Once a decision is made about selling your property, you are hopeful that many prospective buyers will show interest and make a beeline to be in the “first come, first served” bracket. However, sometimes that does not happen and you are the one waiting for buyers to show interest. Many reasons could contribute to a delay in the sale of your property. Here are some examples:
Flexibility with pricing: Every owner would like to get the best price on the sale of their property. However, research should first be conducted on what the average price of this type of property is in your particular location. Your asking price should be competitive. If you list a price that is too high, you are unlikely to receive offers. Most buyers do their research and check online portals and so are aware of what the price should be. Sometimes, “psychological” upper limits are set – it is surprising how many people will rush for a price of £995,000 instead of £1,000,000.
Efficient estate agent: So much depends on choosing the right estate agent, as it can make such a difference to the sale of your house. Here again, research needs to be done and an agent with a high rating should be chosen. It is worth spending some time looking into their marketing strategy, online reviews and how they display their listings on their website as these can be great indicators on the level of service you are likely to receive. With many buyers conducting virtual viewings before physical inspections, good photographs and staging the property to look even more appealing are extremely important. Kerb appeal, without clutter, could make a good first impression. The photography should be organized for a time when the sun is bright, maximizing the effect of the light. The agent should be capable of arranging this.
Floor plans: These details are sometimes overlooked but including the floor plan in your listing will give the viewers more information about the property. As one professional said, “Buyers love floor plans. Floor plans help sell properties. And they make your listing stand out from other property listings.” Sometimes, with virtual viewings, a buyer is unable to imagine how the images “flow together”, especially if the property is empty. A floor plan shows important details, giving measurements of rooms, the number of windows in each room and the storage space available. Coupled with good photographs, the floor plan enables a prospective buyer to decide whether the property fits their expectations, usually resulting in an early decision and a quick sale.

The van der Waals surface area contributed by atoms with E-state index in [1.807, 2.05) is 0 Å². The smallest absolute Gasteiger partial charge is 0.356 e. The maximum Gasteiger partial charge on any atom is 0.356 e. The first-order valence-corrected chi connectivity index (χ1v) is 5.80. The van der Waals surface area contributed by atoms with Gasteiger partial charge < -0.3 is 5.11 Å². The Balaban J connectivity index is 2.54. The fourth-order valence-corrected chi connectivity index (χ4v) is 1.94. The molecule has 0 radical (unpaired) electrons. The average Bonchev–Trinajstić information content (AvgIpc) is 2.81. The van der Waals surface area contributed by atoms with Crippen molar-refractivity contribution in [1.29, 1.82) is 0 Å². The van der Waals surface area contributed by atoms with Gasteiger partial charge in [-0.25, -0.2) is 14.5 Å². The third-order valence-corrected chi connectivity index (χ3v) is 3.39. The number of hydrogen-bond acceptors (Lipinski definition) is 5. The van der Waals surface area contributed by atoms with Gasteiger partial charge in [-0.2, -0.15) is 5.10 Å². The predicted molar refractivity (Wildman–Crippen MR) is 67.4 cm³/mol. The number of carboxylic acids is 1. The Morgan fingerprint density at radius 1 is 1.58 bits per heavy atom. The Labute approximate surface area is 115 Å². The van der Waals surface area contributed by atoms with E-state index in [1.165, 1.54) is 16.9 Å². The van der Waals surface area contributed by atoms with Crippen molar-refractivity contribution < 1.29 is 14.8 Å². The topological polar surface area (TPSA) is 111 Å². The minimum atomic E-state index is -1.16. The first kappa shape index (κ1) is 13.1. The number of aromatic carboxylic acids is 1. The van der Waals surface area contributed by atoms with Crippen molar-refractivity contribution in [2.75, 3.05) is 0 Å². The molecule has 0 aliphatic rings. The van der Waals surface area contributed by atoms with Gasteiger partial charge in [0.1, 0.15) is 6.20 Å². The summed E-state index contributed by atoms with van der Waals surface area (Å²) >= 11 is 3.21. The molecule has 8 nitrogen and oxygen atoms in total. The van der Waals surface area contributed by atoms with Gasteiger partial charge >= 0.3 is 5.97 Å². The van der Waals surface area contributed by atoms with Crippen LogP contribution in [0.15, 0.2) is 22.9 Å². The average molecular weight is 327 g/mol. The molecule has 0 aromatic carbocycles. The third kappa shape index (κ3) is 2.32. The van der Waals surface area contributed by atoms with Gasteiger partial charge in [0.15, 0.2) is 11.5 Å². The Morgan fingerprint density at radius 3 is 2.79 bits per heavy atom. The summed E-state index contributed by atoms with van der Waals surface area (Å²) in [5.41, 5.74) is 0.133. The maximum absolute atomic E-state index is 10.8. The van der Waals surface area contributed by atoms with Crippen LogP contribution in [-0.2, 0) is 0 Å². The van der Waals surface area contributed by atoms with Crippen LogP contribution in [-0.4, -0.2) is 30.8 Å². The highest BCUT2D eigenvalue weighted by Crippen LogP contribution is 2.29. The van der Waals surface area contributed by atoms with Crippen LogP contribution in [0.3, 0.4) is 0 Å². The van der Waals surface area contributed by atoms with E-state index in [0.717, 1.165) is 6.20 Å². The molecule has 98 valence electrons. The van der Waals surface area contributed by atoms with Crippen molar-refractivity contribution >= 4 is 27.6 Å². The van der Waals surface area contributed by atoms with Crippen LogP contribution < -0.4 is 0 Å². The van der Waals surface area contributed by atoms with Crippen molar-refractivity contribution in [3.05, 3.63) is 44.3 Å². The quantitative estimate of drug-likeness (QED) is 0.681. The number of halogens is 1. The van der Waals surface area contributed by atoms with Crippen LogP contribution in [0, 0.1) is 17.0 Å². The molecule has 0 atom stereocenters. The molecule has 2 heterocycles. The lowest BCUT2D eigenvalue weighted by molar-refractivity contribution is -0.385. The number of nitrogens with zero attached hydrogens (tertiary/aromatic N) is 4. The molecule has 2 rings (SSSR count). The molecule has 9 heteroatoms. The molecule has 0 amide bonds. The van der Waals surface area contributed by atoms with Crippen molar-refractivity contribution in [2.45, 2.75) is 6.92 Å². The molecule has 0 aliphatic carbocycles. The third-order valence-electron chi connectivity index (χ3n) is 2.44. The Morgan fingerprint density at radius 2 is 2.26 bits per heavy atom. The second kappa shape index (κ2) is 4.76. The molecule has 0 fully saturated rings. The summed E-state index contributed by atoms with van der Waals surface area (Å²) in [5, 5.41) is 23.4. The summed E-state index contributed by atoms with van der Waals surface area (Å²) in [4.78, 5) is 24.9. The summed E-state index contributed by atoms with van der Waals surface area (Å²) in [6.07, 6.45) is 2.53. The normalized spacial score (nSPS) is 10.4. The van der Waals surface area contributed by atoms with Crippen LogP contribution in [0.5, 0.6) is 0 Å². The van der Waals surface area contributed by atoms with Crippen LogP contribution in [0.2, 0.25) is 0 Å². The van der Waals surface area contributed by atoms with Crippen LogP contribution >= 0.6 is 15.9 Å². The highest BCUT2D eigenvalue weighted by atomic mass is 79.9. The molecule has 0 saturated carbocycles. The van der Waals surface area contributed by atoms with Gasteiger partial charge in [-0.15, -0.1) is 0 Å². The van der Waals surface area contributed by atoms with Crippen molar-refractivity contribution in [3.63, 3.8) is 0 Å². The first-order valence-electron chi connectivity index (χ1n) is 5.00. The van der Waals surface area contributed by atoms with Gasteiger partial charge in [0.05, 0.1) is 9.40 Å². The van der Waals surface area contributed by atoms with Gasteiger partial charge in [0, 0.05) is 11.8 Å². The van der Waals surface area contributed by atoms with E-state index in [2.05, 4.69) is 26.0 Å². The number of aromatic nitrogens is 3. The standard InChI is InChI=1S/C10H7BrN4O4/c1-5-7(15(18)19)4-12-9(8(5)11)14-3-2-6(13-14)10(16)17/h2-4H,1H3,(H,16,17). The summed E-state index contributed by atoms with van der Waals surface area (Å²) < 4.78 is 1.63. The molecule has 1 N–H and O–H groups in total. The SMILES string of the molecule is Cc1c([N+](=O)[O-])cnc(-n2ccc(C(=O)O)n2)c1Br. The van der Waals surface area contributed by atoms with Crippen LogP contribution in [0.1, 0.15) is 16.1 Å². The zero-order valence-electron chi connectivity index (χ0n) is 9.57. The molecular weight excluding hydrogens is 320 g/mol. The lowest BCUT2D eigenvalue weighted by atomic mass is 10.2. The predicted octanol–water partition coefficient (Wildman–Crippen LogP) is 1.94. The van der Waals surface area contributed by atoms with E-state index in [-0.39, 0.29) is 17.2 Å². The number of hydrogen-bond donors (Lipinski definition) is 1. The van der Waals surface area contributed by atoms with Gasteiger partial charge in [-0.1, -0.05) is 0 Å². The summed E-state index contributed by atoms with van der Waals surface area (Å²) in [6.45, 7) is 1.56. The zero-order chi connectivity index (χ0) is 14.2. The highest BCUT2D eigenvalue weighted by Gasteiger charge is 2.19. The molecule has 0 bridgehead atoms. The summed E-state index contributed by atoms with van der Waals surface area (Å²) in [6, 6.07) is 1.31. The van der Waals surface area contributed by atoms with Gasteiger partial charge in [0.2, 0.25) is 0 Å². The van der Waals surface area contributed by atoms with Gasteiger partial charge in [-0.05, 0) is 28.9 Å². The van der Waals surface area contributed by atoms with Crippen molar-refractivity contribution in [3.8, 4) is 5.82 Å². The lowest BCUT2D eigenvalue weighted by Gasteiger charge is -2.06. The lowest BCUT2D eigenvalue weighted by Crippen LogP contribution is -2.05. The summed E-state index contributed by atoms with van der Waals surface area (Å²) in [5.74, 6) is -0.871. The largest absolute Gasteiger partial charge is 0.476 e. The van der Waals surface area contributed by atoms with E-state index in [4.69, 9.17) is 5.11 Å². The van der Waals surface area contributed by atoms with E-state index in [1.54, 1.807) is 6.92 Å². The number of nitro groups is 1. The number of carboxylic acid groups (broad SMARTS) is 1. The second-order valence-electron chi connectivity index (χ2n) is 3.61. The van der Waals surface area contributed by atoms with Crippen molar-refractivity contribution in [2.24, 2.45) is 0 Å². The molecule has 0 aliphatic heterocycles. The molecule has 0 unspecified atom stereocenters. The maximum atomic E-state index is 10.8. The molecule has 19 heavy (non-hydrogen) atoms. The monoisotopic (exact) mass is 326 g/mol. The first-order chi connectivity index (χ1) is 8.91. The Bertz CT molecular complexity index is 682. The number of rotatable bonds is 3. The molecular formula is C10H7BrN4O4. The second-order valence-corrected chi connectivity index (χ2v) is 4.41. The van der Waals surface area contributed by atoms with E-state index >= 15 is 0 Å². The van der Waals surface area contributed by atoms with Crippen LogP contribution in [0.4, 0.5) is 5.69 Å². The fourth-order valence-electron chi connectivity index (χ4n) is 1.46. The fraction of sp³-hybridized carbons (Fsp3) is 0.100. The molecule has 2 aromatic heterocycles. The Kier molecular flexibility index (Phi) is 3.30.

Location: This is important to every buyer but each one may have different priorities. If the buyer has a family with children and there are no good schools nearby, it could be a deterrent. So could a lack of shopping facilities, especially for essentials. If there are noisy traffic lines close by, it could put off a buyer. The likelihood of new-build properties coming up in the vicinity could be a negative point. Difficult or troublesome neighbours could keep a buyer away. It is usually difficult to obtain mortgages on some buildings, such as those located above shops, former pubs, houses with short leases or those made from non-standard materials.
Structural issues: If there is a physical problem with the property, it needs to be rectified. A fresh coat of paint can make the exterior appealing, but structural damages could reduce the number of prospective buyers. A study by one of the leading financial services comparison websites showed that 71% of people would not buy a property that looked like it had a damp problem, while 65% were put off by rotten windows and other signs of the property being in a poor state of repair. If the structural problems are serious, insurance companies will not cover the building nor will lending companies issue a mortgage against it. You should entail the service of a structural engineer to inspect the building’s structural support system and see whether there are methods to remedy any damages.
Conclusion: Some of the reasons for the delay in the sale of the property can be rectified, while others, unfortunately, cannot. It is worth looking into what can be done to generate more interest and attract prospective buyers. The managing director of a top estate agent says that “A property has its best chance of selling within the first six weeks of it being on the market.” Hence, besides choosing the most feasible time of the year – spring or autumn instead of summer and winter – seeing to the factors listed above could rectify the reason why you have not yet sold your house.